PublicEarth, a wiki-style site where users can view and edit information about various locations, has raised another $1 million in funding.
The site includes data about more than 5 million locations right now, PublicEarth says, ranging from general interest spots like restaurants and hotels to more specialized locations like haunted spaces and dog parks. The data includes a photo, latitude and longitude coordinates, keywords, and more. It comes from the site’s visitors and from PublicEarth’s content partners.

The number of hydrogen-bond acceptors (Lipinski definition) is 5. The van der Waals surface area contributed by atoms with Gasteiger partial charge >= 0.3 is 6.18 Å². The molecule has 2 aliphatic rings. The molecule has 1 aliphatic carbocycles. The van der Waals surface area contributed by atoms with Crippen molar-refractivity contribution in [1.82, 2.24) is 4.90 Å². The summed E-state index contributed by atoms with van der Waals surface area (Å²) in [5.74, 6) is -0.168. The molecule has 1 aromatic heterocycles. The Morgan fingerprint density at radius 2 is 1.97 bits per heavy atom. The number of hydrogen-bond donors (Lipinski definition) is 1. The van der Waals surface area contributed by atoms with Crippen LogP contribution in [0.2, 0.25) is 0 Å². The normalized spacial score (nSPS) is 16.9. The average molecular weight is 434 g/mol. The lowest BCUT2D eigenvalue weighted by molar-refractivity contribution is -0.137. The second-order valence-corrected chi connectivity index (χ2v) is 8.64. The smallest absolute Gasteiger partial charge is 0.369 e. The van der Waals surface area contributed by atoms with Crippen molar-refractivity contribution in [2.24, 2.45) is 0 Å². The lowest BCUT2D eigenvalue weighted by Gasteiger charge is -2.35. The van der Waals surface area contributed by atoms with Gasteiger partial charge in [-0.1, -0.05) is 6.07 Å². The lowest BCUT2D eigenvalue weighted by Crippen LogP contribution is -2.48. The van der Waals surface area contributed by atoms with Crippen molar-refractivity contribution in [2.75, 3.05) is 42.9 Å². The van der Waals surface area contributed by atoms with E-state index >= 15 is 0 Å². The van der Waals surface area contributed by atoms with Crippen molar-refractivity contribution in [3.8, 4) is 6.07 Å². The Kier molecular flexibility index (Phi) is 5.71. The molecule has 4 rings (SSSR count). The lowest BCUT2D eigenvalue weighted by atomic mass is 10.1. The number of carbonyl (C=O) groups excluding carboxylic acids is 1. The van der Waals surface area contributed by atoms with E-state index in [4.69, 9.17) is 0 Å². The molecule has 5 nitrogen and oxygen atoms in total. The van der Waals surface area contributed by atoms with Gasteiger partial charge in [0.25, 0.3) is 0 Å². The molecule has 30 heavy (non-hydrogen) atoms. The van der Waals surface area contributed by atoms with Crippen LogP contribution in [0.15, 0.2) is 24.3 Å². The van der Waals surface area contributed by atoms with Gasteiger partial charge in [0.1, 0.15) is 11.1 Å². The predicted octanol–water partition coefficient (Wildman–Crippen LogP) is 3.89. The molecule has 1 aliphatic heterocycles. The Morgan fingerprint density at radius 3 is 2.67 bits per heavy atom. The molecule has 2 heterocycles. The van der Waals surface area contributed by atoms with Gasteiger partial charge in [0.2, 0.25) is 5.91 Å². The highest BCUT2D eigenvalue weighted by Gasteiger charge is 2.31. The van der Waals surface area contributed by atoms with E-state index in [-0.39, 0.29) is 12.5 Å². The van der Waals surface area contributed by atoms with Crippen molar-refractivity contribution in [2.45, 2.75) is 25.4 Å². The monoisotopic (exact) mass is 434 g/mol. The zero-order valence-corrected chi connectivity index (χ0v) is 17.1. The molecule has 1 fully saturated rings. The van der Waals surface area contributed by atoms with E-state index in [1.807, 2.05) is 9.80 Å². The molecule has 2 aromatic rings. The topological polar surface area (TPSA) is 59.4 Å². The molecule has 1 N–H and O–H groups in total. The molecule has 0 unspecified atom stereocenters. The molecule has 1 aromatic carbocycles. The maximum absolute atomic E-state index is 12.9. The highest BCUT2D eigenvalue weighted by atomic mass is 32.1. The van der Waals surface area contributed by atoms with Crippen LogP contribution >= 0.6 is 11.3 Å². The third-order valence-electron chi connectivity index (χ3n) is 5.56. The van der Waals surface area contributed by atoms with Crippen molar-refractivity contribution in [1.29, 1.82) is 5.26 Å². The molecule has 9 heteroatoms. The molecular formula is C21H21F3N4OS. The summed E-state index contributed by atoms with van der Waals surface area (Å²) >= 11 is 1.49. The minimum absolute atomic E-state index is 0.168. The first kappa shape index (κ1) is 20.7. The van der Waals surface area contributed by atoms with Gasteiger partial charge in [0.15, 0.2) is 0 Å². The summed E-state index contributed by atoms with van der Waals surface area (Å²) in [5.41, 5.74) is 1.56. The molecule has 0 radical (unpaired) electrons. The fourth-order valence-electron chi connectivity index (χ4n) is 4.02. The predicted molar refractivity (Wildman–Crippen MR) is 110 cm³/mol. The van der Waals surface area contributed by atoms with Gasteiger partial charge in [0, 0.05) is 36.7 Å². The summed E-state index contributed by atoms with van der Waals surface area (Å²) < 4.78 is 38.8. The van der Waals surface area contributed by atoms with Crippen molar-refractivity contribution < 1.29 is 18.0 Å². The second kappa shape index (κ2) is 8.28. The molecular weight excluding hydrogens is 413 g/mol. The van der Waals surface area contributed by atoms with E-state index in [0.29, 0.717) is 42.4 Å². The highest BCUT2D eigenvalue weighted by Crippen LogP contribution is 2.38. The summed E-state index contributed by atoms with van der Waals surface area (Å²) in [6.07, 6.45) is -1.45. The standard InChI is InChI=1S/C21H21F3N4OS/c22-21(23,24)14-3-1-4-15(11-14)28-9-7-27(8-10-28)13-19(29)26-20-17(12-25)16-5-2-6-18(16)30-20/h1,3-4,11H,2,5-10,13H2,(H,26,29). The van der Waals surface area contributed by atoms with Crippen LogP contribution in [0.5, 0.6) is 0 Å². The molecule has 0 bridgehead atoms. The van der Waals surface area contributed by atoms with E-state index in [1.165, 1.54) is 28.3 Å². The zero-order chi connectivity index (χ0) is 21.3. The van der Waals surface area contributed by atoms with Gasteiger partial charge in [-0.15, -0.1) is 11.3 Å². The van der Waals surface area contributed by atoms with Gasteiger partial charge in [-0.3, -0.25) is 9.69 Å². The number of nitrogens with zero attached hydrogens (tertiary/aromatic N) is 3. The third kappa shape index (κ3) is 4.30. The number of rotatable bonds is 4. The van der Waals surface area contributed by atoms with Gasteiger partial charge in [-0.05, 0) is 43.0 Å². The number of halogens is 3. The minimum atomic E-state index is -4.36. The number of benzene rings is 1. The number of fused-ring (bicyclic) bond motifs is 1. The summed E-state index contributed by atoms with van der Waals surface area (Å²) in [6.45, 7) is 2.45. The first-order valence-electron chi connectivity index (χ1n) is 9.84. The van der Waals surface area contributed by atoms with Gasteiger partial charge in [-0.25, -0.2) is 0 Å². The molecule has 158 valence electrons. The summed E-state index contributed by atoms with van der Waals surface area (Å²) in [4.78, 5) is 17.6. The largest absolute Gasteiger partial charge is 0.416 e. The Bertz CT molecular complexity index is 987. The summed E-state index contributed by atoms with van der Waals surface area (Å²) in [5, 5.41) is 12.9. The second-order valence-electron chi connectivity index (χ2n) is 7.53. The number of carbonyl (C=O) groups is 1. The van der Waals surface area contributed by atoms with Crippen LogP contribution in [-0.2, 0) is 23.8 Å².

Michael Rubin, PublicEarth’s former chief product officer, now promoted to chief executive, said the company is “exploring a range of options” for making money. The site shares its data with other location-based services and will eventually charge in some way when that data is used commercially. (Mixer Labs, another site that aggregated location data and shared it with outside applications, was acquired last year by Twitter.) PublicEarth also plans to launch a version of its site this summer that’s aimed at consumers and is looking at lead-generation opportunities.
The new funding was provided by new and existing investors. The company didn’t disclose the new backers, but it previously raised $3 million from Polaris Venture Partners. It’s moving from Boulder, Colo. to Menlo Park in Silicon Valley.